You may have seen Marie around the city in the past couple days. She’s the one with the amputated fingers. Her hands are hard to miss and hard to stop thinking about too. We met her last year when we were developing a new anti-smoking campaign for New York’s Department of Health. To follow up on our “Smoking is Eating You Alive” spots, we wanted to tell the story of a real New Yorker who has really suffered from smoking.
We got to know Marie pretty well (check out the pictures from her photo and video shoots). Like any born-and-bred New Yorker, she told her story like it is, sparing no details about what her smoking-related sicknesses have done to her (it turns out amputations were just the beginning…).
Cute kids! Second-hand smoke! Terrible combination! We developed a large-scale, multiple media campaign to remind Harlem residents of all the ways cigarette smoke can damage a kid’s health. Ads dominated the 125th St station on the 6 train and home kits were handed out at locations throughout the neighborhood.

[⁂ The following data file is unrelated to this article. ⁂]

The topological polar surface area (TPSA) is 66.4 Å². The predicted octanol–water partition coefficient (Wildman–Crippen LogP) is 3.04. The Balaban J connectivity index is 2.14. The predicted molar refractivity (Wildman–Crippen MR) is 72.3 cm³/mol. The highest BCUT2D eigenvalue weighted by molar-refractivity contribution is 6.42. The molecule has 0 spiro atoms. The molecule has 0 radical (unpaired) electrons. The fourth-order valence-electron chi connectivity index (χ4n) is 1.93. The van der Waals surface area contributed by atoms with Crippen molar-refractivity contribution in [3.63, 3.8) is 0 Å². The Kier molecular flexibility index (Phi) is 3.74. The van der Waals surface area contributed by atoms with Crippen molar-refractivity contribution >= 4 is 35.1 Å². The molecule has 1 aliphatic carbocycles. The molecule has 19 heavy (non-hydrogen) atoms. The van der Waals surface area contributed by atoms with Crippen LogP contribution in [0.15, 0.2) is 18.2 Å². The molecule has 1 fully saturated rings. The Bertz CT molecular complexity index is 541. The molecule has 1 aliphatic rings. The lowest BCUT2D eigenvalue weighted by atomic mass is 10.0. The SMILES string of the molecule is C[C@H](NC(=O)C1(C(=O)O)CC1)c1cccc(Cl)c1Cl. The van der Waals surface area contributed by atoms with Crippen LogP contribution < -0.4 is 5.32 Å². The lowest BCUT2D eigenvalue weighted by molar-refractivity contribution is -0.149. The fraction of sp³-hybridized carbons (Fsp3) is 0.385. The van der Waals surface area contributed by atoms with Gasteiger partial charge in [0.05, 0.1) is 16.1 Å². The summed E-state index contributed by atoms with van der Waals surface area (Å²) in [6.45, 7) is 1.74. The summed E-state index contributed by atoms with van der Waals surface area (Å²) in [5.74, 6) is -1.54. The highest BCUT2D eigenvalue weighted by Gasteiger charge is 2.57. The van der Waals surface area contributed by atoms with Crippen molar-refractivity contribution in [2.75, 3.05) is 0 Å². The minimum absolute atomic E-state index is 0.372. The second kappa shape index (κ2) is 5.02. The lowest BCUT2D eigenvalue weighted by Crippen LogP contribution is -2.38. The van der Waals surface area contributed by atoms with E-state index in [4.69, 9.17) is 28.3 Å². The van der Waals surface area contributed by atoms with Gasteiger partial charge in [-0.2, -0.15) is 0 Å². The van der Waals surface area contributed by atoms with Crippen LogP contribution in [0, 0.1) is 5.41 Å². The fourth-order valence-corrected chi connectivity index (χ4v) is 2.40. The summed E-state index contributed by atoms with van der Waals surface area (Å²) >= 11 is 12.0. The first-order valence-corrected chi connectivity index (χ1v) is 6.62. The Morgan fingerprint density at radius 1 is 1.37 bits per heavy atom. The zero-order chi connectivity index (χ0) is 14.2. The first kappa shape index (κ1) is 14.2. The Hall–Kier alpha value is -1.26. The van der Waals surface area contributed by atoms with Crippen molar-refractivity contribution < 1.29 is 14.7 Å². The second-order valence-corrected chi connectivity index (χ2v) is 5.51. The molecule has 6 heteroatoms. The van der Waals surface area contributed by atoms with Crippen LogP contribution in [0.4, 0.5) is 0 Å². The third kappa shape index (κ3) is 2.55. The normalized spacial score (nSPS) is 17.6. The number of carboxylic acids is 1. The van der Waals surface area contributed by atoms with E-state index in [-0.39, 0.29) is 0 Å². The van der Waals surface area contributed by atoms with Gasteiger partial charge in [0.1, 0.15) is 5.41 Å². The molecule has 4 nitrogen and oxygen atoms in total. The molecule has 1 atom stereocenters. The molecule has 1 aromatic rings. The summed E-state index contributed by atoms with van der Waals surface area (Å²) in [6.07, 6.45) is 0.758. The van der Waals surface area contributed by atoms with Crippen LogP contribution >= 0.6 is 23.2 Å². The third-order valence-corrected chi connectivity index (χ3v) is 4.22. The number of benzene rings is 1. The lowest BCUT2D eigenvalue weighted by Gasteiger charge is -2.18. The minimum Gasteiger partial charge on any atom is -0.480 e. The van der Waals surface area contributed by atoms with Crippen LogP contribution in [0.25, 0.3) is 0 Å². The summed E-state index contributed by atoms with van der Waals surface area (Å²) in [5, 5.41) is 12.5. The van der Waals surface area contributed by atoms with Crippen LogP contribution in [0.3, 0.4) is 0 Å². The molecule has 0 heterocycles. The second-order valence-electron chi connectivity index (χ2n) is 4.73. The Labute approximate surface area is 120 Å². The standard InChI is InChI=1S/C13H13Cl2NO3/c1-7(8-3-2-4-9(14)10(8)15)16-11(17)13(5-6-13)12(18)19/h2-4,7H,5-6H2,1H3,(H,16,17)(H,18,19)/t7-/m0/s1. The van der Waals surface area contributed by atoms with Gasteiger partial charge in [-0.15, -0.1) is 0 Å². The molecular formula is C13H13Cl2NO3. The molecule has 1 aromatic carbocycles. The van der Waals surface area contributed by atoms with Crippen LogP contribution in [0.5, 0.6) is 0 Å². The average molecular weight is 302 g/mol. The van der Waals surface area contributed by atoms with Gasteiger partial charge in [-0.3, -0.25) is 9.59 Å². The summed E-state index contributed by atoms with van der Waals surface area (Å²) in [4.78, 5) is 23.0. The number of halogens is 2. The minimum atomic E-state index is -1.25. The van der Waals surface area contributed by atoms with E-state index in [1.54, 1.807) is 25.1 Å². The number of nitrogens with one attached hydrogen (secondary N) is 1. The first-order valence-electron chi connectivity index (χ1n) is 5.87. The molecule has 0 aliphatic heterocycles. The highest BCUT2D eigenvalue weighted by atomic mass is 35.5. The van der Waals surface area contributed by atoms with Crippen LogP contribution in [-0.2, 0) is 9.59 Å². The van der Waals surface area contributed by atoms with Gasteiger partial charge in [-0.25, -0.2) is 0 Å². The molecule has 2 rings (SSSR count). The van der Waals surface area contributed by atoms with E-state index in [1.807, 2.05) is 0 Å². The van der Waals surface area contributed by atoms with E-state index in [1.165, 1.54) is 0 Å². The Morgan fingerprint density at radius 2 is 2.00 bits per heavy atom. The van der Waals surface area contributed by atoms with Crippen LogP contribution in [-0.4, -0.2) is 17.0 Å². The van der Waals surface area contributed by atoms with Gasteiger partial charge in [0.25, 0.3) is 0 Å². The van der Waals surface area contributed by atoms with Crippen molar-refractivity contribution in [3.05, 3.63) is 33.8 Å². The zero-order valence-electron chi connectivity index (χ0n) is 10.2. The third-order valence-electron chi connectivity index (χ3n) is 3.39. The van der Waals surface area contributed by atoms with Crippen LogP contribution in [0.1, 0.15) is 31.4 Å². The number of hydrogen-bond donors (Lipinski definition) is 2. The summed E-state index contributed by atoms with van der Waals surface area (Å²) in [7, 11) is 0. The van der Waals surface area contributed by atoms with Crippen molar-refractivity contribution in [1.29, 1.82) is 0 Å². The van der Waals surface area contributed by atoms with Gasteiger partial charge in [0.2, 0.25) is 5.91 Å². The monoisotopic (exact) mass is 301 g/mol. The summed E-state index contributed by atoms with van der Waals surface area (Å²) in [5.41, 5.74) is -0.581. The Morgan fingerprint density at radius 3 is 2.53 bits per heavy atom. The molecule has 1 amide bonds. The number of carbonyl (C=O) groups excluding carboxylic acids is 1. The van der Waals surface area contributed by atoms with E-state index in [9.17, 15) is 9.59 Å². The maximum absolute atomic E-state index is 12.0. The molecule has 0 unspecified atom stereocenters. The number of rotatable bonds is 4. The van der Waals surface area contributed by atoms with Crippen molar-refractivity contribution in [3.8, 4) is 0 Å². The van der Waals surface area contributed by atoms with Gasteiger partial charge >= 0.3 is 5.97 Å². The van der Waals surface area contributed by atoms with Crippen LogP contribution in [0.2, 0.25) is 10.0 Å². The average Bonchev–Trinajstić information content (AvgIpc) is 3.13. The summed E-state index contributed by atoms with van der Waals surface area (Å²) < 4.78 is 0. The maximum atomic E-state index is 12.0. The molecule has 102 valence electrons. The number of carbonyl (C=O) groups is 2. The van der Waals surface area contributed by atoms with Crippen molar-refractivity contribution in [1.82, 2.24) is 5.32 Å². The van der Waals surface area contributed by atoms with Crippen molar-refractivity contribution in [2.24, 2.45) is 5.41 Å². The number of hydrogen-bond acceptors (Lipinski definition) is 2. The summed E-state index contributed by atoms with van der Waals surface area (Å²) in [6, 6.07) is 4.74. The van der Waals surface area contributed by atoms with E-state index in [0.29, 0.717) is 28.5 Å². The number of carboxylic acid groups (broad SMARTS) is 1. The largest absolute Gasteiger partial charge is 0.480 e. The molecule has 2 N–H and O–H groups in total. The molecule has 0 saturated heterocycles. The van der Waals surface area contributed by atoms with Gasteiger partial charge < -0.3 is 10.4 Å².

311 is New York’s number for everything. The NYC Department of Health wanted to promote it as an alternative to giving change to homeless people on the street. We created subway ads asking New Yorkers to “give the homeless the kind of change they can really use” by calling 311. An operator can dispatch a street team to get the homeless real help.
We had a week to develop this campaign to convince New Yorkers to give up their bottled water in favor of tap. We must work well under pressure because these ads attracted a lot of attention. They still make us thirsty.
Photographing children is difficult, but it's a little easier when they're this darn cute - as we learned recently while taking photos for an innovative Harlem-based anti-smoking campaign. View the finished campaign here.
Remember Ronaldo Martinez? He was featured in a slew of anti-smoking commercials around 2000. The spots showed Ronaldo’s life after he had his voice box removed from throat cancer caused by smoking. Ronaldo on Wikipedia